|Potatoes grown by David Janssen|
Like you, I grow potatoes in my backyard. Each year I will grow a different variety than the previous season so I am always mixing it up. Which varieties are the best for your health, and exactly how should they be implemented into a healthy eating plan?
I recently asked some industry leading dietician and nutritionists what home vegetable gardeners like yourself should be looking for when it comes to health and the types of potatoes you should be growing.
“Every potato has something of value,” says Caryl Ehrlich the author of Conquer Your Food Addiction. “The skin of the potato notoriously contains potassium but there are many vitamins and minerals within the potato as well. A yam is a wonderful source of Vitamin A and has good fiber, both necessary for good nutrition.”
Sharon Palmer, a registered dietician and author of The Plant-Powered Diet, goes onto say, “Some potatoes are higher in glycemic index; waxy potatoes seem to be lower in GI than the fluffy ones. In addition, purple potatoes are very high in anthocyanins, a powerful antioxidant. And sweet potatoes are high in carotenoids, powerful antioxidants linked with heart health. Including the skin increases the nutrient and fiber load.”
The consensus among the experts seems to be that you can’t go wrong growing any type of potato to add to your diet, and while some have benefits over others, it really comes down to how you prepare to eat your potatoes. Loading them up with high fatty cheeses, sour cream and the likes, increases the amount of unhealthy fats you take in and neutralizes any of the benefits that your home grown potatoes provide.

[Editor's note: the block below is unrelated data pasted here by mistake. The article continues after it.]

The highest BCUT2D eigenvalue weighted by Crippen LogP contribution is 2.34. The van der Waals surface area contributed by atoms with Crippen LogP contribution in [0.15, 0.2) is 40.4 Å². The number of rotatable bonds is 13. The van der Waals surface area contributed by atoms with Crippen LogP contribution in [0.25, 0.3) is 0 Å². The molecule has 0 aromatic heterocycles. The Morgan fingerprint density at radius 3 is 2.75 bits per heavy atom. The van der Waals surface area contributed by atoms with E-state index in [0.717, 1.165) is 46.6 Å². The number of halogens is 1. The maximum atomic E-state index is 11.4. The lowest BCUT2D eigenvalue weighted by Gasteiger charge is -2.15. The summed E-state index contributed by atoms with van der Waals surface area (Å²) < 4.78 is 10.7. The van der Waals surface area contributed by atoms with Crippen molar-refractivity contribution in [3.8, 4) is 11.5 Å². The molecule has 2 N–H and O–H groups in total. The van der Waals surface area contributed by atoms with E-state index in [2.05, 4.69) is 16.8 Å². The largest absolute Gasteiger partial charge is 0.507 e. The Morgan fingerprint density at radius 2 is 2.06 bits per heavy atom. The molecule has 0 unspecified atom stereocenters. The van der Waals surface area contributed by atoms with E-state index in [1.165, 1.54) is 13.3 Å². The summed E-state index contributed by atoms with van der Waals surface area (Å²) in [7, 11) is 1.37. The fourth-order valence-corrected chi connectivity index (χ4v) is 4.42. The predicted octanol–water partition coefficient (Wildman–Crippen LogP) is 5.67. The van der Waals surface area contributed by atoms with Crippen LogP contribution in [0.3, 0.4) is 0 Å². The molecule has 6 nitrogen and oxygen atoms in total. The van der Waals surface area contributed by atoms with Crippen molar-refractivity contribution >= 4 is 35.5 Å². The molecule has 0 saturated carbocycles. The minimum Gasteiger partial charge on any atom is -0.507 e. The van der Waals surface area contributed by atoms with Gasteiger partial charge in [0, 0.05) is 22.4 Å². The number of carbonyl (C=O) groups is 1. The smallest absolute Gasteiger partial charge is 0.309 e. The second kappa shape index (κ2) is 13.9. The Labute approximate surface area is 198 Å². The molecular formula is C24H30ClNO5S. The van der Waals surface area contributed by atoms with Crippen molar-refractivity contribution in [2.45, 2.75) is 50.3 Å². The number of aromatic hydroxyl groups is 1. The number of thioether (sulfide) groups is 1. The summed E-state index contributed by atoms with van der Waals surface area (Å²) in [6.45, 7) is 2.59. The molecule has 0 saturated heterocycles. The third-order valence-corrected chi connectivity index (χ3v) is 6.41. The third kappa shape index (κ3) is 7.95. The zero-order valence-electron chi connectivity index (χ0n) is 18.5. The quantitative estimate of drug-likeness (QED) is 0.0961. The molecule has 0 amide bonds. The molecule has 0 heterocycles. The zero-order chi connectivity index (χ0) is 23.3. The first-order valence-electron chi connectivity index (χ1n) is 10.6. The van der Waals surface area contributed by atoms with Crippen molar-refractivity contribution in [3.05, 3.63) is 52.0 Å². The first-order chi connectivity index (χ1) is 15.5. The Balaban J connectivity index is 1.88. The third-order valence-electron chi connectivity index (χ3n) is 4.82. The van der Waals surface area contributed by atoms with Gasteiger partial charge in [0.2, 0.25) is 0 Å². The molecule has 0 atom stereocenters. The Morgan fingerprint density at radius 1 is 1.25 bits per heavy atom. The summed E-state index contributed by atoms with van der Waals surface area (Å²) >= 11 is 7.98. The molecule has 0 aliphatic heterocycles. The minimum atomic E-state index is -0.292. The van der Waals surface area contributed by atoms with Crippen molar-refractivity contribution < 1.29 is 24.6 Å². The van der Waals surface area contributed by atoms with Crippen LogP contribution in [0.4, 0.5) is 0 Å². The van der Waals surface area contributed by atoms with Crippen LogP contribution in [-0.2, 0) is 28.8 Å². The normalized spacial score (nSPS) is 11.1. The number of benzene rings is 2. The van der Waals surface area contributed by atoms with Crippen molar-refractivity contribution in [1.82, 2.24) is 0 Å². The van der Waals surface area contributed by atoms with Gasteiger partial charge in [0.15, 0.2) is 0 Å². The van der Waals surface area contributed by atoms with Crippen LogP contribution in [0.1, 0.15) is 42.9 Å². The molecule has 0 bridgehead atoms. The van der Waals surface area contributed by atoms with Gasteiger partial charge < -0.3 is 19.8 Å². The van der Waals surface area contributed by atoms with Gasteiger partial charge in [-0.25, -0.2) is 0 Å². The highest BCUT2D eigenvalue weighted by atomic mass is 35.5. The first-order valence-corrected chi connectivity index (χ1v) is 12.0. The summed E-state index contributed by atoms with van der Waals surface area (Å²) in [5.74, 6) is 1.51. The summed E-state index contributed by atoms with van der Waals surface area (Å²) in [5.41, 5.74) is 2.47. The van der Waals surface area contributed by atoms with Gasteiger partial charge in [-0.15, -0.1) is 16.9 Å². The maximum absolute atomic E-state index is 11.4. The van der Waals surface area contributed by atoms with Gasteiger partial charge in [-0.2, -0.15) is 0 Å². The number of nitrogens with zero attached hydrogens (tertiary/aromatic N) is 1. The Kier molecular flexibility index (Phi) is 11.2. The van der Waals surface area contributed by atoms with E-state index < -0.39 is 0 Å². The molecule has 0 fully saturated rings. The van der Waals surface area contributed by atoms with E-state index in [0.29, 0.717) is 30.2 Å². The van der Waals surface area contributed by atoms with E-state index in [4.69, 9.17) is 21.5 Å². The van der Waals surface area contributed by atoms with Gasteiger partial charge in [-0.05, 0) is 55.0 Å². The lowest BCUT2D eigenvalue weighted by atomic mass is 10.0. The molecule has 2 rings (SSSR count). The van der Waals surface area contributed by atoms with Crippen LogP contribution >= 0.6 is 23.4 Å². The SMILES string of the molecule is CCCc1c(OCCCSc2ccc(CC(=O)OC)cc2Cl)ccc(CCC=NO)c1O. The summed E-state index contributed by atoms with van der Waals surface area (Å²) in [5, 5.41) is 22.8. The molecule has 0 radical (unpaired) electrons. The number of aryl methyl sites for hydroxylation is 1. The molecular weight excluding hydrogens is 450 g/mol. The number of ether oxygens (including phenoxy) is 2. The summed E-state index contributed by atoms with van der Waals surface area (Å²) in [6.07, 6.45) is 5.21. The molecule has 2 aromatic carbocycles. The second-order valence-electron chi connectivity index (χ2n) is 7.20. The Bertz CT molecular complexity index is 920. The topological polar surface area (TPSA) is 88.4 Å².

“Baking and steaming in jackets are the best way, to keep skin intact and maximum nutritional intake,” says Sharon. “I also recommend a home fried potato with skins and cooked in a very light amount of extra virgin olive oil.”
Given that potatoes are high in starch, I asked the experts if they should be paired with something on the dinner table to make digestion and absorption much easier for the body. Caryl’s opinion is, “a starch should not be eaten alone but rather with a dark vegetable (roasted or sauteed) or a small tossed salad, a nice combination of hot and cold.” Sharon seconds that sentiment adding, “Sweet potatoes taste great when paired with kale, collards, or any other dark leafy green.”
So how much should you limit your potato intake for a day? If it were up to me, I could eat potatoes all day, but of course the carbs would have me packing on the pounds faster than you can say Idaho Potato. “All portions should be 4 ounces,” says Sharon. “If a salad or vegetable is a melange (more than one . . a mix) then a handful on a flat plate. . Bowls are deceiving about the amount of food you're consuming. If the potato and the salad (or vegetable) are on flat plates, it encourages you to slow down while eating and to savour the foods being consumed.”
“Remember, the suggested portion size is ½ cup of cooked or half of a medium potato,” chimes in Caryl. “Most people eat far more than this. People are afraid of potatoes, but they are fine in moderation. You are better off including a range of other colorful veggies in your diet in addition to potatoes, but you don’t need to give them up altogether. Try to limit your selection to one serving a day so that you gain the benefits of a diet filled with a variety of foods.”
About the Author
Mike Podlesny is the author of Vegetable Gardening for the Average Person: A Guide to Vegetable Gardening for the rest of us. Be sure to join Mike`s vegetable seeds mailing list.
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